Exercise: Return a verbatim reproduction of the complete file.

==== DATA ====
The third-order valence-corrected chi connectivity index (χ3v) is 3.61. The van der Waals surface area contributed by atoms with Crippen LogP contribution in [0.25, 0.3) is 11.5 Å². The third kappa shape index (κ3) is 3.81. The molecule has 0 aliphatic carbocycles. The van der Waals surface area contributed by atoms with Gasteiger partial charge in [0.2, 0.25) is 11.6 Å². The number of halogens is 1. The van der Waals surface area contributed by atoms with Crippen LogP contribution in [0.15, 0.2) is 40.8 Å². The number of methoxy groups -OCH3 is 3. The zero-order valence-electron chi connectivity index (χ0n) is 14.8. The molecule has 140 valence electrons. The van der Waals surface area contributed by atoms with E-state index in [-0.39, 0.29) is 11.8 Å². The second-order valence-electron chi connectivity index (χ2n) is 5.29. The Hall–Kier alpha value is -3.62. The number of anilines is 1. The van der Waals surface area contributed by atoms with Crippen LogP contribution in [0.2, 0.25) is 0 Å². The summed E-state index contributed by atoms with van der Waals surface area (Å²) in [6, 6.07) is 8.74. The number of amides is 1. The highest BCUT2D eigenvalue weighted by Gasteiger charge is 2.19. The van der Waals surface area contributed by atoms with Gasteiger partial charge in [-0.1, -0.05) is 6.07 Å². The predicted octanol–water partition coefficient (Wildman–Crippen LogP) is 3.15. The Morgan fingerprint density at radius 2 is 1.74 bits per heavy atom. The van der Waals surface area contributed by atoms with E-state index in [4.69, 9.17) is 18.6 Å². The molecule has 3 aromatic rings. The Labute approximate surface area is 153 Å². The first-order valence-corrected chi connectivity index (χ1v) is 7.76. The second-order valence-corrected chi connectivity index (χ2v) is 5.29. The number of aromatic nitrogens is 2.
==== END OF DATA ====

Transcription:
The third-order valence-corrected chi connectivity index (χ3v) is 3.61. The van der Waals surface area contributed by atoms with Crippen LogP contribution in [0.25, 0.3) is 11.5 Å². The third kappa shape index (κ3) is 3.81. The molecule has 0 aliphatic carbocycles. The van der Waals surface area contributed by atoms with Gasteiger partial charge in [0.2, 0.25) is 11.6 Å². The number of halogens is 1. The van der Waals surface area contributed by atoms with Crippen LogP contribution in [0.15, 0.2) is 40.8 Å². The number of methoxy groups -OCH3 is 3. The zero-order valence-electron chi connectivity index (χ0n) is 14.8. The molecule has 140 valence electrons. The van der Waals surface area contributed by atoms with E-state index in [-0.39, 0.29) is 11.8 Å². The second-order valence-electron chi connectivity index (χ2n) is 5.29. The Hall–Kier alpha value is -3.62. The number of anilines is 1. The van der Waals surface area contributed by atoms with Crippen LogP contribution in [0.2, 0.25) is 0 Å². The summed E-state index contributed by atoms with van der Waals surface area (Å²) in [6, 6.07) is 8.74. The number of amides is 1. The highest BCUT2D eigenvalue weighted by Gasteiger charge is 2.19. The van der Waals surface area contributed by atoms with Gasteiger partial charge in [-0.1, -0.05) is 6.07 Å². The predicted octanol–water partition coefficient (Wildman–Crippen LogP) is 3.15. The Morgan fingerprint density at radius 2 is 1.74 bits per heavy atom. The van der Waals surface area contributed by atoms with E-state index in [4.69, 9.17) is 18.6 Å². The molecule has 3 aromatic rings. The Labute approximate surface area is 153 Å². The first-order valence-corrected chi connectivity index (χ1v) is 7.76. The second-order valence-corrected chi connectivity index (χ2v) is 5.29. The number of aromatic nitrogens is 2.